DEMAREST – Former Bergen County Freeholder Chairman Jim Carroll sent a message to all 700 members of the Bergen County Democratic Committee at the end of 2013 for a simple reason: to remind them he’s still in the 2014 Bergen County Executive’s race.
“I write to personally assure all members of the Democratic Committee of Bergen County that I have every intention of carrying out my pledge to run for County Executive, and I have no ulterior motive,” Carroll wrote in a postcard sent to committee members on Monday.
Up to this point, it has been in many ways all quiet on the Bergen front regarding the County Executive’s race.
Earlier this month, Republican incumbent Kathleen Donovan rolled out her re-election campaign, followed a few weeks later by a public peace declaration between Donovan and Bergen Republican Chairman Bob Yudin, her longtime intra-party rival.
In the meantime, while Carroll declared his county executive candidacy in May, no other Democrat has officially come forward. Bergen County Surrogate Michael Dressler, County Clerk John Hogan, Freeholder Tracy Silna Zur, Prosecutor John Molinelli and state Assemblywoman Valerie Vainieri Huttle (D – 37) are all reportedly considering, or are being considered, for a run against Donovan. The party will hold its county convention in March.
Whoever rises to the challenge, political observers believe a Democratic candidate has a good chance against Donovan.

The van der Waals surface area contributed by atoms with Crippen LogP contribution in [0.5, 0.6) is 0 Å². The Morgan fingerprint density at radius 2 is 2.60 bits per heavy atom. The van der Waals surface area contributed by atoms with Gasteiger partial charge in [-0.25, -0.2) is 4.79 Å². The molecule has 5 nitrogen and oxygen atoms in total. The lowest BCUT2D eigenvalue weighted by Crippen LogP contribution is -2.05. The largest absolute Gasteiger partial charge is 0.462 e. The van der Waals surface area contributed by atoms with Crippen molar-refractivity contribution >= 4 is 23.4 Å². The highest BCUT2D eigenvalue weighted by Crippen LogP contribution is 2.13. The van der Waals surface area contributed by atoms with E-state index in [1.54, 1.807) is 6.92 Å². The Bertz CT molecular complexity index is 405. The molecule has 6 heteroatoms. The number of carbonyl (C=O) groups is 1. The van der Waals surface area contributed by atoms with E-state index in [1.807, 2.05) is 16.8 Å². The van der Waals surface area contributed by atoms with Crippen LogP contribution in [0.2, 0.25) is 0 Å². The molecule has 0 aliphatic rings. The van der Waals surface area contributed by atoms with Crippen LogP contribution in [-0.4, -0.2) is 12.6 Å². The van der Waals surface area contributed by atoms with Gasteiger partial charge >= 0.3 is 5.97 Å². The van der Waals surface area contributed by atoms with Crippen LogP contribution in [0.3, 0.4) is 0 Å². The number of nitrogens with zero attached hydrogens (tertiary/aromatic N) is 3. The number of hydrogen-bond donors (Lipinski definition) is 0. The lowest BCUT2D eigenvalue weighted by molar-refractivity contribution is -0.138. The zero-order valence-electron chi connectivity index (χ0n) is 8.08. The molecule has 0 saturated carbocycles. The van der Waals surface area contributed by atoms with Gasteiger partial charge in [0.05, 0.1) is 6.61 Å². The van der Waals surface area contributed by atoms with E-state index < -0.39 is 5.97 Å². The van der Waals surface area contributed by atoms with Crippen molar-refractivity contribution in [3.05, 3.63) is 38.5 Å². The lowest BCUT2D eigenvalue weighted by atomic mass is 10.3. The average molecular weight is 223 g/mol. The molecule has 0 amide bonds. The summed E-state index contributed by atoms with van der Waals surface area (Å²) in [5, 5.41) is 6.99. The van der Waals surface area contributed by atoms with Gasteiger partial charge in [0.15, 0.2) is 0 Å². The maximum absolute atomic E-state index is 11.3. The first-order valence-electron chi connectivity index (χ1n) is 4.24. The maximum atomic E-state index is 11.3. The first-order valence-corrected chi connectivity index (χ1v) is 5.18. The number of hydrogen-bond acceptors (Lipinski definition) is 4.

She must contend with lingering lawsuits borne of the struggle between Donovan and the county freeholders over plans to merge the Bergen County Police Department and the county’s Sheriff”s Office. Donovan is opposed to the plan, while the majority of the freeholder board, now controlled by the Democrats by a 5-2 veto-proof margin, supports the move. During her battles with the freeholder board, Donovan has used her veto power more than 25 times since taking office in January 2011.
The public problems of Alan Marcus, the consultant who managed Donovan’s victorious campaign in 2010, and the presence of U.S. Sen. Cory Booker, who was raised in Bergen and is perhaps the most popular Democrat in the state, at the top of the Democratic ticket in 2014 are other serious challenges for Donovan.
Carroll, 60, served eight years on the freeholder board, including two as board chairman, before Republicans gained control of the board and the county executive’s seat following the 2010 election. Retired after 35 years of working for Verizon in its personnel office, he now works as a personnel hearing officer for Hudson County.
The former freeholder and Demarest mayor cited his experience as a prime reason for his decision to challenge Donovan, as well as the ongoing legal issues involving county government.
“The money spent on litigation alone is shocking,” Carroll told PolitickerNJ.com. “I can’t be in anybody else’s mind, so I don’t know why I’m the only one who has come out to run. I sent the postcard out as a reminder of what I’m doing. In the end, it’s up to the county committee.”